Public Relations Tactics

Rewarding Collaborations: Opportunities Abound With University Student-Run PR Agencies

October 2, 2017

[courtesy of csuf]
[courtesy of csuf]

Many PR professionals struggle to make entry-level staff hires. They wonder why it has to be so difficult to find someone fresh out of college who has real, hands-on campaign experience.

In reality, hiring someone new in the profession who has a degree and valuable experience is not that difficult at all. There are dozens of reservoirs of talented young PR people all over the United States and in other countries. The problem is that many senior PR professionals don’t know these reservoirs exist.

In the United States alone, there are more than 150 university student-run communications agencies. Each is a business that operates within an academic environment to give undergraduate students a “learn-by-doing” experience in advertising, marketing, public relations, social media management or related fields. Student-run agencies allow undergraduates to take the concepts they have learned in the classroom and apply them, with minimal faculty guidance, in a real project or campaign for a real client.
Student agencies have been around since the early 1970s, but the number of agencies is increasing dramatically. Universities are discovering that these high-impact practice programs are optimal learning environments.

These agencies provide students with an opportunity to cultivate the skills employers find most valuable prior to graduation. At the same time, agencies work on campaigns and projects that solidify the university’s presence as a community partner. It’s a win-win for everyone.

Reap the benefits.

As a working professional, there’s a lot to gain by connecting with your local university student-run agency. Here are just a few benefits:

  • Student agencies are a huge source of experienced talent. My agency has graduated more than 500 students in the past six years. Every one of those students walked out the door with a campaign portfolio documenting real work for one or more real clients. Many graduates had multiple job offers based solely on the strength of their agency work portfolio.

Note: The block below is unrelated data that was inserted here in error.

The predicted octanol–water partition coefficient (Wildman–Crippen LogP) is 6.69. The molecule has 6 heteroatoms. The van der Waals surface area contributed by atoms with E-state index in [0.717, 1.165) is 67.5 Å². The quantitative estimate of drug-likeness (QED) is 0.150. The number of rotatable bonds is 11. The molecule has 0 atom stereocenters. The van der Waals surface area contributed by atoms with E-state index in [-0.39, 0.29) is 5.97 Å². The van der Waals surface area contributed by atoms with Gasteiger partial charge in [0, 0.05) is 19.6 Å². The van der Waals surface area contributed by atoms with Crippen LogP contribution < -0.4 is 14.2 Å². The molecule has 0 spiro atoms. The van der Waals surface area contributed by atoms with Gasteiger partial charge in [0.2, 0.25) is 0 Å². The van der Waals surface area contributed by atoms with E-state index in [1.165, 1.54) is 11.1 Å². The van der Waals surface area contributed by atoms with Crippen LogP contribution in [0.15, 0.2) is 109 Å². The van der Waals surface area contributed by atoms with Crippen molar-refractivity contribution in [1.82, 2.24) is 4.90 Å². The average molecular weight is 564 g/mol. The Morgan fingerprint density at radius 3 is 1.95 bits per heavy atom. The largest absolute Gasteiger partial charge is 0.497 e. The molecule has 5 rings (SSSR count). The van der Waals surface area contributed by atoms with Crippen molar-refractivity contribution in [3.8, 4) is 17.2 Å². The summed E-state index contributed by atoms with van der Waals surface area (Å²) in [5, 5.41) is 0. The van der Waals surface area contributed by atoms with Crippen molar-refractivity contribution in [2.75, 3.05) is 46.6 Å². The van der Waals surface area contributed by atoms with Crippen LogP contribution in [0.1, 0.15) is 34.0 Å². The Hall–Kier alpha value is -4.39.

• Student agencies offer great opportunities for project collaboration. Have a campaign or project that you just can’t get a grip on? Partner with a university student agency and you can do amazing things. One of my agency clients is a national fast food chain that came to us, asking that we help develop social media messaging that would resonate with 20-somethings. Who better to do that than digital native college students who’ve grown up with Facebook and fast food?
  • Student agencies can take on clients or projects that aren’t a good fit for you. All of us get solicited for work that we can’t do. PR practitioners get pro bono work they’re too busy to take on. Commercial PR agencies are solicited by potential clients who can’t afford the fees. When work comes your way that’s not right for you, offer it to your local student agency. Chances are, the students will be delighted. Student agencies that charge clients usually do so on a donation basis, or have fees that are a fraction of those of a commercial firm.
  • Student agency interactions bring rewards at multiple levels. A student agency is not a typical college class. Undergraduates who take the initiative to get involved are the high achievers. They want to learn it all, and try it all. They crave networking opportunities. Likewise, faculty who oversee student agencies are hungry for professionals to visit, give guidance, and maybe sit on an agency advisory board. Pick up the phone. Reach out. Introduce yourself. Arrange a visit. You’ll be building strong connections, simultaneously, at multiple levels.
  • Student agencies help educate the public on what public relations is and why it matters. As a part of a university, the student agency has a purposeful role in educating the campus and the community as to what public relations is and how people professionally and ethically practice it. Agency students, with their youthful energy and optimism, are living testimony that public relations is essential in a democratic marketplace of ideas. It’s not an occupation that involves burying the truth, or taking bad ideas and making them look more palatable. It’s not about selling more widgets. Student agencies demonstrate through their very existence that public relations is a vital communication function that’s relevant for every business and every nonprofit or charitable organization.